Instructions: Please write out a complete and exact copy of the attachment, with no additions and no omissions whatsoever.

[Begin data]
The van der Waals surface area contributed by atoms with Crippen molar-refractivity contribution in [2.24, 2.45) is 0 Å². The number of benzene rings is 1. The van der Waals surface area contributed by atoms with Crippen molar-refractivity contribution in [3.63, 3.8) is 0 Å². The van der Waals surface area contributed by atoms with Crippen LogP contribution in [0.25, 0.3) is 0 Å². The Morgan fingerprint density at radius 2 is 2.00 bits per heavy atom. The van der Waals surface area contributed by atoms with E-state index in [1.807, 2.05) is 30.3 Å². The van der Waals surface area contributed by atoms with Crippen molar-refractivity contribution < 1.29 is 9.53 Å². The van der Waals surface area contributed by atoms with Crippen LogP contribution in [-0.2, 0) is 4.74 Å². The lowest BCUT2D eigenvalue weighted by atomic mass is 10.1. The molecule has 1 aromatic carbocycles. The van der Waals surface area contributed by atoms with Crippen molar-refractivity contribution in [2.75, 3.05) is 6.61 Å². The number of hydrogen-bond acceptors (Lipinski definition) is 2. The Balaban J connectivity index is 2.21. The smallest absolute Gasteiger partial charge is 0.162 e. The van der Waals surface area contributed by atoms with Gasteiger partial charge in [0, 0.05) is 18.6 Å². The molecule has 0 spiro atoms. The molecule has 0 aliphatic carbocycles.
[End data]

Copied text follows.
The van der Waals surface area contributed by atoms with Crippen molar-refractivity contribution in [2.24, 2.45) is 0 Å². The number of benzene rings is 1. The van der Waals surface area contributed by atoms with Crippen molar-refractivity contribution in [3.63, 3.8) is 0 Å². The van der Waals surface area contributed by atoms with Crippen LogP contribution in [0.25, 0.3) is 0 Å². The Morgan fingerprint density at radius 2 is 2.00 bits per heavy atom. The van der Waals surface area contributed by atoms with E-state index in [1.807, 2.05) is 30.3 Å². The van der Waals surface area contributed by atoms with Crippen molar-refractivity contribution < 1.29 is 9.53 Å². The van der Waals surface area contributed by atoms with Crippen LogP contribution in [-0.2, 0) is 4.74 Å². The lowest BCUT2D eigenvalue weighted by atomic mass is 10.1. The molecule has 1 aromatic carbocycles. The van der Waals surface area contributed by atoms with Crippen molar-refractivity contribution in [2.75, 3.05) is 6.61 Å². The number of hydrogen-bond acceptors (Lipinski definition) is 2. The Balaban J connectivity index is 2.21. The smallest absolute Gasteiger partial charge is 0.162 e. The van der Waals surface area contributed by atoms with Gasteiger partial charge in [0, 0.05) is 18.6 Å². The molecule has 0 spiro atoms. The molecule has 0 aliphatic carbocycles.